Moldova’s Security Options following Russian Aggression in Ukraine

Russian takeover of Crimea and consequent aggression in eastern Ukraine have changed regional security perceptions in Europe and worldwide.[1] Eastern European members of NATO receive constant assurances from their Western allies about the security of NATO’s eastern borders.[2] Meanwhile, neutral states, like Moldova that lack similar guarantees, face severe defense vulnerabilities, and, therefore, have to rethink their national security strategies. Republic of Moldova has employed a policy of neutrality since the early 90’s, but it has been ignored by the Russian Federation ever since.  Moscow still keeps a military presence in Moldova despite the sovereign will of Chisinau. In the new geopolitical context, Moldova is forced to review its national security options. Thus, we propose a comparative analysis of three alternatives to the current status quos: a) joining NATO; b) joining CSTO; c) setting up a new regional defense framework. We suggest the following set of criteria: a) degree of security; b) cost; c) technical and administrative feasibility; and d) social and political feasibility.   Analysis shows that the third option is the most feasible and has the best chance of ensuring a higher degree of security for Moldova.  Therefore, we recommend that Moldovan Parliament and Government further examine and implement the third option.

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Moldova’s Defense Vulnerability: Background

Moldova’s neutrality status was imposed by the circumstances at the time of the USSR collapse. Russia, being the legal follower of the Soviet Union, could not come to terms with the new realities and tried to maintain the former soviet republics in its sphere of influence. As soon as Moldova became independent, a separatist movement erupted in Transnistria, where Russian troops are still stationed, despite Kremlin’s international commitments for withdrawal.  Thus, Moldova’s neutrality not only failed to compel Russia to evacuate its military assets, but also increased Moldova’s vulnerability, making the country an easy target to internal and external threats. That is why the current neutrality status is ineffective in providing security.

Given Moldova’s limited economic potential, the country struggles to maintain its defense capabilities. It only allocates 0.3% of its GDP for military purposes, which amounts to about 25 million dollars per year.[3] Furthermore, Moldova presents limited interest to the West. Its strategic and economic importance is negligible.  To make things worse, Moldova is highly dependent on Russian energy supplies, export and labor markets. Russian media control a significant share of Moldova’s informational space. Finally, Kremlin has been instrumental in using Russian speaking minorities in Moldova to advocate interest that often go against the will of the majority of the local population.  Yet, in spite of all these difficulties, Moldova strives to join the European Union and has already been granted a visa free regime with the EU. However, one should not forget that EU continues to be a military dwarf, despite being an economic giant.  Thus, even if Moldova were to join the EU in the foreseeable future, its security dilemma would still have to be addressed. Most local and European experts say that, in fact, Moldova will first have to solve its security problems before it can possibly join the European family of nations.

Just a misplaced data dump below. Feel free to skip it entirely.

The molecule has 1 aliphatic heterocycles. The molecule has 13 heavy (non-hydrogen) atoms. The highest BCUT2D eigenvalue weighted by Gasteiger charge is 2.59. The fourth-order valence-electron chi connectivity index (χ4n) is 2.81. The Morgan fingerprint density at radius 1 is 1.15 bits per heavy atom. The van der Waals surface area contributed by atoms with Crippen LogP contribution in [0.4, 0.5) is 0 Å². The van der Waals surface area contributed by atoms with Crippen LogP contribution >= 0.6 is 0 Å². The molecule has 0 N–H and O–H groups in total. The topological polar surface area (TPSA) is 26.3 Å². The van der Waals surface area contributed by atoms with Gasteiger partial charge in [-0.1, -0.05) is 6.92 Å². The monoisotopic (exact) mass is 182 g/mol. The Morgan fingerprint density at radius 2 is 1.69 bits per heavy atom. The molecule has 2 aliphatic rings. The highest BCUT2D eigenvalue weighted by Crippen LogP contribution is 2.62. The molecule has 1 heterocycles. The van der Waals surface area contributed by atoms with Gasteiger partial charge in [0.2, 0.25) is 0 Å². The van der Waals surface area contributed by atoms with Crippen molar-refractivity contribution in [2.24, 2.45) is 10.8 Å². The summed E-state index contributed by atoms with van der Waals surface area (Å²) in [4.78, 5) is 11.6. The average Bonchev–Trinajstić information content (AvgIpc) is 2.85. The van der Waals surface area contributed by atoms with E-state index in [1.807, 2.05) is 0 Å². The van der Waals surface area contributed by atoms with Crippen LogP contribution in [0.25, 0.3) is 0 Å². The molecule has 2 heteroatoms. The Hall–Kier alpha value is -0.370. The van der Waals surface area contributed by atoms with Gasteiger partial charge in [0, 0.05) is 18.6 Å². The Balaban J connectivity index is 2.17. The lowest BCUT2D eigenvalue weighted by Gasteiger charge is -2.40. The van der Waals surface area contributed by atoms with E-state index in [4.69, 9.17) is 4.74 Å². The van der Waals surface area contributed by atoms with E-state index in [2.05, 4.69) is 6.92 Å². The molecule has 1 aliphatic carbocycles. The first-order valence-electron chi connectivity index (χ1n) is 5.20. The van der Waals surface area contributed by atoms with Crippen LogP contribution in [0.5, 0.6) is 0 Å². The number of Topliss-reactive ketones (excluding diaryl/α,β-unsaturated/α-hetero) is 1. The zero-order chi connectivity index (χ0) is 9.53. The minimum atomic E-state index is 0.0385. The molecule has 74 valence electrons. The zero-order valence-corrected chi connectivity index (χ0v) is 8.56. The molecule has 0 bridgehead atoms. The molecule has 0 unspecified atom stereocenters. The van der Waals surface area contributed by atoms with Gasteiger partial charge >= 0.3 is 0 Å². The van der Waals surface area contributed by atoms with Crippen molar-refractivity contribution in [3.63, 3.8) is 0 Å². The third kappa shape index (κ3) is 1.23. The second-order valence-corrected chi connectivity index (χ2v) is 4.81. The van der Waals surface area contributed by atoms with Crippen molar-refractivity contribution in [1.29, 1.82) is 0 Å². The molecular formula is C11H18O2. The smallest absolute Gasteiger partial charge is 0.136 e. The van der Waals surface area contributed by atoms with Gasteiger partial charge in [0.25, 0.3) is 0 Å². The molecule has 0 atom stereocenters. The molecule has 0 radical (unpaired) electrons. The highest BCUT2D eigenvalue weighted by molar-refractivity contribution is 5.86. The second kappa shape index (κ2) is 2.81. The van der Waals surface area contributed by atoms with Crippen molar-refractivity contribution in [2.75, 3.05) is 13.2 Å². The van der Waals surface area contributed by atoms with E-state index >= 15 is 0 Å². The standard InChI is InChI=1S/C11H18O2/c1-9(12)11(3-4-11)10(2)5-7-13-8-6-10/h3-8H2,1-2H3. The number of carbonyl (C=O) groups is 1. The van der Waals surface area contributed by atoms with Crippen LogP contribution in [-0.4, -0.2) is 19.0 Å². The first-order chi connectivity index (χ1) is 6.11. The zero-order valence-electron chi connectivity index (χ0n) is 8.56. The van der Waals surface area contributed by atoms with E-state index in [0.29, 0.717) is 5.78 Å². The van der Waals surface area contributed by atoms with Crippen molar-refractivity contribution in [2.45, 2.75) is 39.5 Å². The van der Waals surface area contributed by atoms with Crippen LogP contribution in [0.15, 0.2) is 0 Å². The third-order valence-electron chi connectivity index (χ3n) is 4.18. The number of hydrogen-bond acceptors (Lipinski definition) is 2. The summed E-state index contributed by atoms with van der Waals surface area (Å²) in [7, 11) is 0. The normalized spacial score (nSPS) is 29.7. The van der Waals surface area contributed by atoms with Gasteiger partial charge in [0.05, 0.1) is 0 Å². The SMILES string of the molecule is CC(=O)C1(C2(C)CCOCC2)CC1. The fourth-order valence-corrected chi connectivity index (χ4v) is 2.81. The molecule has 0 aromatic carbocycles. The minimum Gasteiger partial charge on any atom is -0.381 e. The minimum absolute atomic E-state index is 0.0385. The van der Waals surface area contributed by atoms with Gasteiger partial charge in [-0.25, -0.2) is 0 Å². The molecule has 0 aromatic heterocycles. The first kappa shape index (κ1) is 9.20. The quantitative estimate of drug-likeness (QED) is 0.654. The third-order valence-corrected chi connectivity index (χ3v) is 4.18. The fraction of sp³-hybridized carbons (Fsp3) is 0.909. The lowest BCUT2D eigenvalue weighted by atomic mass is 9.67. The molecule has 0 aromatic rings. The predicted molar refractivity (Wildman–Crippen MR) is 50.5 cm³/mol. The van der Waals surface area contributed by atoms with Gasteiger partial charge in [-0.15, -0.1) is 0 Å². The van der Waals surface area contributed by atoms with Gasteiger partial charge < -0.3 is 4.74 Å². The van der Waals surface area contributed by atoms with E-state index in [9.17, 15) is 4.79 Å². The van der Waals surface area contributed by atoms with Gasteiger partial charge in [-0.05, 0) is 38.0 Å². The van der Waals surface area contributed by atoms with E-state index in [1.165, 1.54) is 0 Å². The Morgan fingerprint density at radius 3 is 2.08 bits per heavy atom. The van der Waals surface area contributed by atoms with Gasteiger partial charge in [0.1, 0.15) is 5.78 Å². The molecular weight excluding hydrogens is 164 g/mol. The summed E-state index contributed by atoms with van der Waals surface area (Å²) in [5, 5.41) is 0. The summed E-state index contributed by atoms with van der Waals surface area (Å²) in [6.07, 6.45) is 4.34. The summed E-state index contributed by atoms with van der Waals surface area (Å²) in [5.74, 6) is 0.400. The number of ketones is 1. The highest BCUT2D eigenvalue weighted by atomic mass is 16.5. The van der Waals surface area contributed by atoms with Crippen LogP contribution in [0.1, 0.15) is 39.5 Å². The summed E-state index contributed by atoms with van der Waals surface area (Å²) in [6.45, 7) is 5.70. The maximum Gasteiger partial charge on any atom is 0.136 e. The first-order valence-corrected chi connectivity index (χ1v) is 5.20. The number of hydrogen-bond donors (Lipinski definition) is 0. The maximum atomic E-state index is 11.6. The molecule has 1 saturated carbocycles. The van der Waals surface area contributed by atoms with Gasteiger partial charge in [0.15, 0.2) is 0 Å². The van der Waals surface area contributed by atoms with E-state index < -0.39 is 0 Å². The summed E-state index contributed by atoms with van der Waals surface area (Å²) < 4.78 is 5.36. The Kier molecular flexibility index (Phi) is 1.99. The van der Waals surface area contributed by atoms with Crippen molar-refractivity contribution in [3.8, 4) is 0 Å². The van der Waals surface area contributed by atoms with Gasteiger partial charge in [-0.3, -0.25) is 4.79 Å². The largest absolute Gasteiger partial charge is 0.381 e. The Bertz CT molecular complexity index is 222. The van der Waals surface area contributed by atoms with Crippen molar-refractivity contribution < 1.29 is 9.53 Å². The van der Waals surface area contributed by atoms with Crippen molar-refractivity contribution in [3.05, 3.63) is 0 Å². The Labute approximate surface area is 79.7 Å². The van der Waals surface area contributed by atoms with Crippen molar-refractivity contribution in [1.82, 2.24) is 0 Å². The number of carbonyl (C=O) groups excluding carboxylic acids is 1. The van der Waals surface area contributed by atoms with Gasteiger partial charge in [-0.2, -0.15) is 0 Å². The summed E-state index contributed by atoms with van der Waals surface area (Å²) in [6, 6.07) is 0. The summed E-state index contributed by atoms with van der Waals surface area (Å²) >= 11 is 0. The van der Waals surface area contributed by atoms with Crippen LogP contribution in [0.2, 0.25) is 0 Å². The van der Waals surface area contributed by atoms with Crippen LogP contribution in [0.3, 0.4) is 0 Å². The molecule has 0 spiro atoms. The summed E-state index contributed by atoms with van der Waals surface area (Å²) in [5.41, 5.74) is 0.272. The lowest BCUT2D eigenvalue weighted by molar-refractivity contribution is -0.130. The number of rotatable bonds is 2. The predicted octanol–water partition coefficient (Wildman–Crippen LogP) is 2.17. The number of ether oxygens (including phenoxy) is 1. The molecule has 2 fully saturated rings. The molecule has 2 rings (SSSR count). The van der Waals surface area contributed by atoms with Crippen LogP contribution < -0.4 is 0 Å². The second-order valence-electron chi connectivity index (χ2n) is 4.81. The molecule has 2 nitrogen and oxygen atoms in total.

Policy Alternatives for Boosting Moldovan Security

Maintaining neutrality in its current form is nothing but perpetuating a vulnerable status quo that has proven to be ineffective in safeguarding national security. Thus, either neutrality is strengthened through international guarantees or it becomes obsolete. Seeing that there are hardly any powers willing to grant Moldova such guarantees, Moldova needs to consider renouncing its ineffective neutrality status and enter a military block or at least set up a new regional security framework.  We shall scrutinize these proposals using the following evaluating criteria:

a) Degree of security – how effective the option is in providing security.

b) Cost – how expensive each of these options is compared to each other.

c) Technical and administrative feasibility – how much of a technological and administrative effort is required;

d) Social and political feasibility – extent to which voters and officials would support the option.

NATO – High Degree of Security, yet not Easily Attainable

Joining the North Atlantic Treaty Organization is, no doubt, a very effective alternative as it would guarantee the higher level of security. It provides the highest degree of security, but this option is extremely difficult, as long as most voters in Moldova still perceive NATO through the lenses of Soviet and Russian propaganda and only about 30% support joining NATO.  In addition, NATO has a strict set of accession criteria, and requires unanimous consent of all member states, which makes this option technically and administratively difficult.  In order for NATO accession to become a feasible option, Moldova needs to minimize its dependence on Russia, boost its economic potential in order to afford to spend at least 2% of GDP on defense.  It is, therefore, clear that joining NATO is not a feasible option for the short and medium term, due in part to the large social and, thus, political opposition to this path.